Airmen’s Bar, which resides within The Swan at Lavenham, one of Suffolk’s most highly-regarded hotels, seemed like the most fitting place to toast a the fallen. Displaying military memorabilia, the bar is dedicated to the heroes of the Second World War. Its walls bare 850 signatures belonging to members of the 487th Bombardment Group (part of the US Army Air Force), who were stationed at RAF Lavenham.
Today, the hotel also boasts a bijou spa, which houses heat experience rooms, an outdoor vitality pool, a relaxation area and treatment rooms. Weavers’ House Spa has an extensive range of massages, facials and beauty treatments – I can thoroughly recommend the Repose Aromatherapy Facial. As an infamous insomniac, I suspected some sort of sorcery had taken place when my therapist awoke me – or maybe it was the heavenly heated water bed. Either way, it left my visage hydrated, dewy and ready for the night ahead.
At the heart of the Tudor property, parts of which date back to 1425, is The Gallery restaurant. Displaying 400-tons of elaborate oak beams, the theatrical dining room sets the scene for Head Chef Justin Kett to execute a proudly British menu, sprinkled with great Suffolk produce; think halibut with razor clams and pickled strawberries, followed by marinated rump of beef with stilton bread & butter cake. The flickering candlelight and the dapper white jacketed pianist tinkling away on the mezzanine set the tone for the evening: this was the closest that we had come to a true medieval feast. As we remarked on the extraordinary historic surrounds, the charming rosy-cheeked sommelier let out a chuckle as he informed us that it had in fact been built in the sixties. Oh Suffolk, you’ve done it again.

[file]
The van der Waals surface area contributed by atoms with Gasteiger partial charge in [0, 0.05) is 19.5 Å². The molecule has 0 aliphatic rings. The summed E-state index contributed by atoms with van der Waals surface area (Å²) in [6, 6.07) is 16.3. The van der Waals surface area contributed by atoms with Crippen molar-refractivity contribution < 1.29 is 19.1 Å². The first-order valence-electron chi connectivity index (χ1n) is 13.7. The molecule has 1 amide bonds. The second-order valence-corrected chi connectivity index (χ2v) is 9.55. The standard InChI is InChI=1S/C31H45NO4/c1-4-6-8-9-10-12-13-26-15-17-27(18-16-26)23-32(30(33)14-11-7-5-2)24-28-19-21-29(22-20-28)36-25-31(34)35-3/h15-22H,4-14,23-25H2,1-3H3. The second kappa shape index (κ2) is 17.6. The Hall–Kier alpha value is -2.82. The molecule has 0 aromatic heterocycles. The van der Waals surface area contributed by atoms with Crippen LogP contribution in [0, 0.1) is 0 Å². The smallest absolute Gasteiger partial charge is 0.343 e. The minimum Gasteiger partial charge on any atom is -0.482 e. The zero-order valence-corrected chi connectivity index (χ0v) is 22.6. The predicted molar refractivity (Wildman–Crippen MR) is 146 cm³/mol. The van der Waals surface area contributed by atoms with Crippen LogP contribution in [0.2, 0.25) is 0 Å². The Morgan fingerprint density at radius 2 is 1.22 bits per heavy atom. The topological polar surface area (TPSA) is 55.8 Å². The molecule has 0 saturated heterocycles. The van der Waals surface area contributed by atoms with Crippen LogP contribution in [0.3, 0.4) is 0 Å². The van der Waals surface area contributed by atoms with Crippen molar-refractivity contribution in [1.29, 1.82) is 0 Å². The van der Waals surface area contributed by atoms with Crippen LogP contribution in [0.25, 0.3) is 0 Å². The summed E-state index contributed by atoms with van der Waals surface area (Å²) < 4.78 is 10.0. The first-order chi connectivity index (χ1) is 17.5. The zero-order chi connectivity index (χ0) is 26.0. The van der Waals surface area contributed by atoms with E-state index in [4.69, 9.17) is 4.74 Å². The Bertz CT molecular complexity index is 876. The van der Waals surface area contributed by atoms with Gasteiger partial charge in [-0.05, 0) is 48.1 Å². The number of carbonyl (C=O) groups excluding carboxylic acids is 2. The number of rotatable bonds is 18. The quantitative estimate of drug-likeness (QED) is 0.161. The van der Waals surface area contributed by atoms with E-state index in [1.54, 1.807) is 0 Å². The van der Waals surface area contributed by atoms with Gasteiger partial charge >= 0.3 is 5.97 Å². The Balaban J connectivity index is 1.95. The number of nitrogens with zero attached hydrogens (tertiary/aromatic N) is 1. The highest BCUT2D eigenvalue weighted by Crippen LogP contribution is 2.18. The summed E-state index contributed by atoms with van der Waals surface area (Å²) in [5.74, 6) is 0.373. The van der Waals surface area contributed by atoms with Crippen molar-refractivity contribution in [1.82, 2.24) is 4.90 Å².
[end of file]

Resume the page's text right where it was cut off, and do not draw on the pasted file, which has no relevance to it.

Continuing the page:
The Old Barn in Chelsworth is part of the Suffolk Cottage Holidays portfolio. It can sleep up to 11 guests and welcomes up to 2 dogs. Prices for 3-night stays start from £1,324 during low season. Longer stays start at £1,765 per week in low season. For more information, or to book, please call Suffolk Cottage Holidays on 01394 389189 or visit www.suffolkcottageholidays.com.